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David Brown

By The Numbers: Partnership Gives Readers Performance Gauge

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LOOKING FOR A yardstick? You’re in luck. Instore has teamed up with the The Edge Retail Academy to provide readers with monthly benchmarking figures they can use to gauge their store’s performance against that of their peers. In every issue we will present two sets of numbers: The first will track the basics — gross sales, average sale value and GMROI — on a month-to-month basis. The second will highlight a new category we will break down and analyze. The information will allow you to see those areas where you’re ahead of the curve, and those with potential — in other words, those where you’re lagging and likely need to pick it up.

By The Numbers: Partnership Gives Readers Performance Gauge

Numbers to Note

  • 61 percent of revenue comes from diamond and colored-stone jewelry and loose diamonds.
  • Yet this category is dwarfed when it comes to number of sales, by other lines including gold, silver (the big sales leader by units), watches and repairs.
  • While there will never be a proportional correlation between sales and the number of units sold, given the much greater value of diamond pieces,  the two pie charts tell a clear story in red and brown.

The take away: For most stores, it’s diamonds that bring home the bacon. In theory, a 12 percentage point increase in the number of diamond and colored-stone sales would increase total dollar sales by more than 50 percent.

By The Numbers: Partnership Gives Readers Performance Gauge

Numbers to Note

  • With 159 stock items sold on average, that is about 6 per day in March … if you have two salespeople that’s only three sales each per day!
  • The average store did nearly 21 percent of sales from repairs (i.e. $14,255).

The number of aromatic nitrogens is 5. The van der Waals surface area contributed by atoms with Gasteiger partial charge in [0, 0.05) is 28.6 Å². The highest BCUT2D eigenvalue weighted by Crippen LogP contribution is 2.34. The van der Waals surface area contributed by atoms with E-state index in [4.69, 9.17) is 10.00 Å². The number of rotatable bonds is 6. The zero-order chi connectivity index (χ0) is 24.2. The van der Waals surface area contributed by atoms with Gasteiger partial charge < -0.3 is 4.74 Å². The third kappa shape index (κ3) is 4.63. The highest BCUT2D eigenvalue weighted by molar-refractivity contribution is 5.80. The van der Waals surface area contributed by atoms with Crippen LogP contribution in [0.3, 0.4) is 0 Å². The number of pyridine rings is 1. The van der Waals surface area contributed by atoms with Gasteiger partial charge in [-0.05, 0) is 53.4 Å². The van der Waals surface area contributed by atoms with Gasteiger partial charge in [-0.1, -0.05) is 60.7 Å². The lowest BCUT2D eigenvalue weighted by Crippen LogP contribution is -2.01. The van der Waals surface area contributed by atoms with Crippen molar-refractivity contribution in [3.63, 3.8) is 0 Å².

• The GMROI figure was derived from an average markup of 102 percent on a stockturn of 0.6.

Action Area: Let’s say your store is recording an average retail value of $170 per item and you’re ringing up 6,000 sales/repairs a year. If you could lift that by $30 (up to the annual average of $200) it would mean a further $180,000 in yearly sales. The return on effort chart on the left should give you a clue where to target your energy.

Data gathered directly from the POS systems of more than 300 stores by the Edge Retail Academy.

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By The Numbers: Partnership Gives Readers Performance Gauge

This story is from the June 2006 edition of INSTORE.

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When the Kids Have Their Own Careers, Wilkerson Can Help You to Retire

Alex and Gladys Rysman are the third generation to run Romm Jewelers in Brockton, Mass. And after many decades of service to the industry and their community, it was time to close the store and take advantage of some downtime. With three grown children who each had their own careers outside of the industry, they decided to call Wilkerson. Then, the Rysmans did what every jeweler should do: They called other retailers and asked about their own Wilkerson experience. “They all told us what a great experience it was and that’s what made us go with Wilkerson.” says Gladys Rysman. The results? Alex Rysman says he was impressed. “We exceeded whatever I expected to do by a large margin.”

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